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Resistance forces launch offensive in Kachin State; International Women’s Day marks one year of ‘Manels‘


Resistance forces launch new offensive in Kachin State

The Kachin Independence Army (KIA) spokesperson Naw Bu told DVB that the KIA and People’s Defense Force (PDF) launched an offensive on military bases in Kachin State on Thursday. Three civilians were reportedly killed in Waingmaw Township due to artillery shells allegedly fired by the Burma Army. Shwe Min, the leader of a pro-military Lisu militia, was reportedly killed during the fighting.

“The battles have started and they are likely to continue. Therefore, it’s crucial for locals to stay informed about the military situation and remain in safe places,” said Naw Bu, as fighting continued along the Myitkyina-Bhamo highway. 

“There are a lot of people and they have been relocated to other places. My family is also going to move. We are monitoring the military situation. We are all preparing to flee the area,” a Laiza resident told DVB. Many residents have already been displaced by heavy artillery fire in response to the offensive. There are reports that the Arakan Army (AA) is also taking part in the KIA-led operation. 

International Women’s Day marks one year of ‘Manels‘ exhibition

The “Manels Exhibition: Where are the women?” was launched in Chiang Mai, Thailand by the Women’s League of Burma (WLB) and the Salween Institute for Public Policy on March 8, 2023 to raise awareness about all-male panels, excluding women, hosted by pro-democracy groups from Burma. 

“The whole objective of doing this exhibition is to start a conversation to encourage all these relevant actors, different organizations, media, everyone, to be mindful of inclusion and that we all must [make] an effort [for] it to happen,” said Yinglao Noanvo, the executive director of the Salween Institute for Public Policy. “This is actually hindering our democracy movement.”

Photos of DVB “manels” were included in the exhibition. Since then DVB has actively included more women’s voices on our panels. A new TV program called Women’s Voice was launched in November. Read more here.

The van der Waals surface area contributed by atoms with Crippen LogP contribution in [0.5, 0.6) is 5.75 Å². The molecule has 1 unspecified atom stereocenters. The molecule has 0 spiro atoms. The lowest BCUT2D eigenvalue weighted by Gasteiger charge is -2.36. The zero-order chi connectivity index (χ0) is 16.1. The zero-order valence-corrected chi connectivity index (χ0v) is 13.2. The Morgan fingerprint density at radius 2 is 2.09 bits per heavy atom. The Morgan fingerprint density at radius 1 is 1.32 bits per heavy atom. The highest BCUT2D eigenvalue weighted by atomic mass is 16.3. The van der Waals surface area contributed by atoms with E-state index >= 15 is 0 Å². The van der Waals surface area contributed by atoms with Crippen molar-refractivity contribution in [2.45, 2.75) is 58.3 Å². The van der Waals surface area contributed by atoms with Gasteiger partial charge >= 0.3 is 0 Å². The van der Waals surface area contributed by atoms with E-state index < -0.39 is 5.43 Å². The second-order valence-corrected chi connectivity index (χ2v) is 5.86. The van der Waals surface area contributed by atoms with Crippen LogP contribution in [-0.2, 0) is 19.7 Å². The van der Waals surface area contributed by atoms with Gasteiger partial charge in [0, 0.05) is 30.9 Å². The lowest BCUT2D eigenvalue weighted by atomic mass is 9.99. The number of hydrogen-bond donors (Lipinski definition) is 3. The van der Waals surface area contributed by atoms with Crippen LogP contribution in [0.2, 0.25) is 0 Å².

News by Region

Watch our latest video: Free Burma Rangers on the frontlines in Karenni State. Subscribe to DVB English News on YouTube. Follow us on Spotify or wherever you get your podcasts.

KARENNI—The Karenni Human Rights Group (KnHRG) has documented that 17 civilians were killed and 46 were injured during the month of February. Five men were killed in airstrikes on Daw Si Ei and Loi Nan Pa villages. Two women and two children were killed by artillery shelling in Phe Kon and Shwe San villages.

Forty-two young people were injured in at least 12 separate airstrikes, which damaged a total of 21 civilian properties, including 16 houses, two schools, two churches and one rice mill. A 16-year-old girl was injured by a landmine.

Education staff from Loikaw University, including its rector and vice-rector, were sentenced to two years in prison and fined 900,000 kyat each by a court under the Karenni Interim Executive Council (IEC). They were charged for violating the Unlawful Associations Act on Feb. 25 for allegedly cooperating with the military regime. 

“Anything that supports dictatorship deviates from the will of the people. It is not acceptable,” Khu Plue Reh, the IEC general secretary, told DVB. The IEC claimed that 204 individuals, including education staff and their families, were rescued in November after Karenni forces captured Loikaw University. 

Of them, 193 were freed after the IEC ruled they had no ties to the military regime. They were compelled to take oaths to not cooperate with the military going forward and expelled from Karenni State, according to the IEC. 

BAGO–Kyauktaga Township residents said that internet services in four towns and nearby villages have yet to be restored since it was cut off during fighting in December. “If you want to connect to an internet line, you have to go to a coffee shop. You can only access the internet if you pay at least 2,000 kyat,” a Kyauktaga resident told DVB.  

MANDALAY—Aungmyaythazan Township residents said that regime officials have been checking household lists since the second week of February for potential conscripts in accordance with the military conscription law, which was activated on Feb. 10. Burma Army personnel are reportedly demanding up to 500,000 kyat to release people arrested in Mandalay.

“Fewer people go out at night now. We are uncertain about when or where arrests might occur,” an Aungmyaetazen resident told DVB. The regime announced last month that it would begin enforcing its conscription law in April. It requires men aged 18 to 35 and women aged 18 to 27 to serve in the military for at least two years. 

SHAN—Residents of Pinlaung Township, located in the Pa-O Self-Administered Zone, said that drugs are being sold openly with approval from the Pa-O National Army. “The PNA arrested the drug dealers, but then released them after it demanded money from them. As a result, drug dealers and even users are now openly engaging in their activities,” a Pinlaung resident told DVB. 

The PNA has claimed that it is conducting drug elimination efforts within Pa-O Self-Administered Zone townships. Burma has become the world’s largest producer of opium since the 2021 military coup, states the U.N. Office on Drugs and Crime (UNODC).  

(Exchange rate: $1 USD = 3,620 kyat)

Chuu Wai’s Thread Under Threat: Invincible Myanmar Women Who Dare! exhibit is at the Baan Tuek Art Center in Chiang Mai, Thailand March 8-27. Stay tuned to DVB English News 


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